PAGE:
Since Donald Trump unexpectedly won the presidency in November, his foreign policy pronouncements have received considerable scrutiny from those anxious to elicit from them how potentially detrimental his presidency is liable to be to the so-called liberal international order. By this expression is meant that web of alliances and international arrangements and organizations that the United States has been instrumental in helping to create and support since 1945 to promote global peace and prosperity. Most notable among the elements of this global order are such bodies as the United Nations, NATO and the European Union, as well as that medley…
The economic costs of ditching the Trans-Pacific Partnership (TTP) agreement are substantial, but there are geopolitical costs as well. TTP was designed to cement an Asian alliance to contain a rising and yet still communist China. Trade agreements often have political as well as economic purposes. The General Agreement on Tariffs and Trade was initially a Cold War instrument. Its core members were originally those of the anti-communist alliance. Growing their economies faster helped the West have more resources to contain the Soviet bloc. But it also brought officials and citizens of these nations into more common enterprises, promoting their overriding common purpose.
An international trade legal regime is one of the most effective soft power methods of containing adversaries. For instance, in the case of TTP we not only strengthened our alliances but provided incentives to China to open up its economy, if it wanted to become a member. A more open economy provides a long-run counterweight to the Communist Party and foreign adventurism. When we give up such tools, we are left with less palatable alternatives—using more military force or pursuing a balance of power diplomacy. Both require sacrifices.
President Trump’s Secretary of State designate has already suggested that the administration may be inclined to a more robust military approach to China.
I well remember being almost persuaded by Francis Fukuyama’s wonderfully argued The End of History and the Last Man. The book suggested that the West and perhaps the world had reached an endpoint where democracies constrained by the rule of law and powered by market economies would dominate. If so, the future looked happy. The synthesis of the principles of democracy and economic liberty would lead to a peaceful prosperity where the chief excitement might come from the relentless doubling of computer power.
At least so far, however, The End of History has collided with history. Much of the Islamic world has not gotten the message. To be sure, the fall of the Soviet Union has led to many ex-communist states with an admirable commitment to law and the kind of economics that gains long-term prosperity. But there remains Russia, where democracy seems incapable of sustaining a loyal opposition, the state looms as leviathan, and the economy has large elements of a kleptocracy. Readers of Russian history should not be surprised. Richard Pipes has long argued that since the 15th century, Russian culture has been marked by disdain for rights of property and an enthusiasm for a patrimonial regime with little separation between state and economic and civic society.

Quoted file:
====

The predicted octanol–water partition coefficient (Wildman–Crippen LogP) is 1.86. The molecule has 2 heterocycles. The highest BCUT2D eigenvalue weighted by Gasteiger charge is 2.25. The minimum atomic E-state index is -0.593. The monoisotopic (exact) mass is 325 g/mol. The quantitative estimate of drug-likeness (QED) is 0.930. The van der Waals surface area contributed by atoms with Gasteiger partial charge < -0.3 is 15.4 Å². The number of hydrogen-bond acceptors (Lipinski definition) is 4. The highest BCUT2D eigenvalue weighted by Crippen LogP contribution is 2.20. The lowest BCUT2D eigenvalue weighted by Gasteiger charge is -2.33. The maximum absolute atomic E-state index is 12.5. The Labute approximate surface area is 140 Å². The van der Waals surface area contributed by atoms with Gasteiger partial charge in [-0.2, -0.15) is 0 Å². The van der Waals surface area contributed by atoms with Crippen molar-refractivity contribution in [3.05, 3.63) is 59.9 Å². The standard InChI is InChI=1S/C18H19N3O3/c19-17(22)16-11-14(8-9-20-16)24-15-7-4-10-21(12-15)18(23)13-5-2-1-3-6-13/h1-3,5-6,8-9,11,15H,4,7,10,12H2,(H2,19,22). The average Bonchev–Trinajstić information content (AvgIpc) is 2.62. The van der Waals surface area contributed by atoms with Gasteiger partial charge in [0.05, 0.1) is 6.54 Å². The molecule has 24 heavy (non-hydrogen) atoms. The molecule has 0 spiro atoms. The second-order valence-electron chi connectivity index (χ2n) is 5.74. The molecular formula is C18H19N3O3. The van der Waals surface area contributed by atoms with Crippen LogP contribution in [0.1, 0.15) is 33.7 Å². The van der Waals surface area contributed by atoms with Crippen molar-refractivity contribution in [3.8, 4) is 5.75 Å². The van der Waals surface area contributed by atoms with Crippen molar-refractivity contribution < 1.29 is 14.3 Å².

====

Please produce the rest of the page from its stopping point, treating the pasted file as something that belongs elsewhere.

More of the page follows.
But nothing better represents the failure of Fukuyama’s thesis than plight of Euro and the Greek crisis. The Euro was the monetary representation of history’s end in the birthplace of the West.
Lord Salisbury, Britain’s 19th century strategist and prime minister, famously remarked to a correspondent that “if you believe the soldiers, nothing is safe.” Alarms that experts raised from their own preoccupations, he believed, required tempering with common sense before such warnings could offer a reasonable guide for policy. Much of the discussion of American security over recent years brings to mind Salisbury’s observation. Mark Helprin’s “Indefensible Defense” in National Review’s June 22 offers a case in point.
This edition of Liberty Law Talk discusses with the Wall Street Journal’s Bret Stephens his recent book, America in Retreat. Stephens argues that an America which declines to engage globally with its military is accepting a false promise of peace at the expense of rising disorder. The introduction chapter is entitled “The World’s Policeman” where Stephens quotes President Barack Obama’s proclamation in a 2013 speech: “We should not be the world’s policeman.” Similarly, Rand Paul states that “America’s mission should always be to keep the peace, not police the world.” “This book,” says Stephens, “is my response to that argument.” Our conversation focuses on…
If there was any hope left that a Putin-led Russia might still transition to a democracy with a stable rule of law and truly independent civil society, Karen Dawisha’s Hayek Book Prize nominated Putin’s Kleptocracy would seem to have squashed it. Indeed, Dawisha argues that Putin basically rules through and with a criminal conspiracy whose goals are to “control privatization, restrict democracy, and return to Russia to Great Power (if not superpower) status.” She cites as powerful evidence the penalties imposed by the United States in April 2014 following the Russian invasion of Crimea. The American government didn’t primarily target…
Celebrating the North Atlantic Treaty Organization as the cornerstone of U.S. foreign policy was an obligatory ritual for two generations of American statesmen. As the decades passed however, mention of it and of “our European allies” has come with decreasing conviction and increasing embarrassment. Few dispute that, today, the alliance’s formalities are a pretense likelier to get its members into trouble than to pull anyone out of it. Civilizational changes have emptied it of substance. Readjusting American strategy to take account of those changes makes far more sense than talking about “revitalizing” or “rebuilding” an alliance on bases that no longer exist.